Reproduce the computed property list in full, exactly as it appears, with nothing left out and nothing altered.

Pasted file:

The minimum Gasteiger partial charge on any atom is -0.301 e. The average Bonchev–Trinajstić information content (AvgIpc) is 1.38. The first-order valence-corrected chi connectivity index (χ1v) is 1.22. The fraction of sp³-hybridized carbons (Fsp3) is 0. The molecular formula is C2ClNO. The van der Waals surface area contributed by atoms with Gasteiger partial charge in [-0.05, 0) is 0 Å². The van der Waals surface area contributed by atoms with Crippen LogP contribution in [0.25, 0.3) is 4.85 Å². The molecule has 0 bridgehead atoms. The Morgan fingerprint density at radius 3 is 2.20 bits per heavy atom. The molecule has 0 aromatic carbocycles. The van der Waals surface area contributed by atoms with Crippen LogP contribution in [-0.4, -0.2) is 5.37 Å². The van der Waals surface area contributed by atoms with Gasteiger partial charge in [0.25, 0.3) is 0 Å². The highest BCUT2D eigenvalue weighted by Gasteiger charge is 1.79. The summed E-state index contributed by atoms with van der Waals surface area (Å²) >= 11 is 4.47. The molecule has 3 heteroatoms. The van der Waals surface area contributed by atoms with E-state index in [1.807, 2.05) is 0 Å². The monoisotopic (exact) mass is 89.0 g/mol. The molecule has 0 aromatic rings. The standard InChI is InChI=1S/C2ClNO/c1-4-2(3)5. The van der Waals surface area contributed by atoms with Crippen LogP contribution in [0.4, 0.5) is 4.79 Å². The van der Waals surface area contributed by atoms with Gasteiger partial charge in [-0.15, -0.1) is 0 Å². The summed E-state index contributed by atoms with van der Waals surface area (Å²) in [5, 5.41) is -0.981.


The minimum Gasteiger partial charge on any atom is -0.301 e. The average Bonchev–Trinajstić information content (AvgIpc) is 1.38. The first-order valence-corrected chi connectivity index (χ1v) is 1.22. The fraction of sp³-hybridized carbons (Fsp3) is 0. The molecular formula is C2ClNO. The van der Waals surface area contributed by atoms with Gasteiger partial charge in [-0.05, 0) is 0 Å². The van der Waals surface area contributed by atoms with Crippen LogP contribution in [0.25, 0.3) is 4.85 Å². The molecule has 0 bridgehead atoms. The Morgan fingerprint density at radius 3 is 2.20 bits per heavy atom. The molecule has 0 aromatic carbocycles. The van der Waals surface area contributed by atoms with Crippen LogP contribution in [-0.4, -0.2) is 5.37 Å². The van der Waals surface area contributed by atoms with Gasteiger partial charge in [0.25, 0.3) is 0 Å². The highest BCUT2D eigenvalue weighted by Gasteiger charge is 1.79. The summed E-state index contributed by atoms with van der Waals surface area (Å²) >= 11 is 4.47. The molecule has 3 heteroatoms. The van der Waals surface area contributed by atoms with E-state index in [1.807, 2.05) is 0 Å². The monoisotopic (exact) mass is 89.0 g/mol. The molecule has 0 aromatic rings. The standard InChI is InChI=1S/C2ClNO/c1-4-2(3)5. The van der Waals surface area contributed by atoms with Crippen LogP contribution in [0.4, 0.5) is 4.79 Å². The van der Waals surface area contributed by atoms with Gasteiger partial charge in [-0.15, -0.1) is 0 Å². The summed E-state index contributed by atoms with van der Waals surface area (Å²) in [5, 5.41) is -0.981.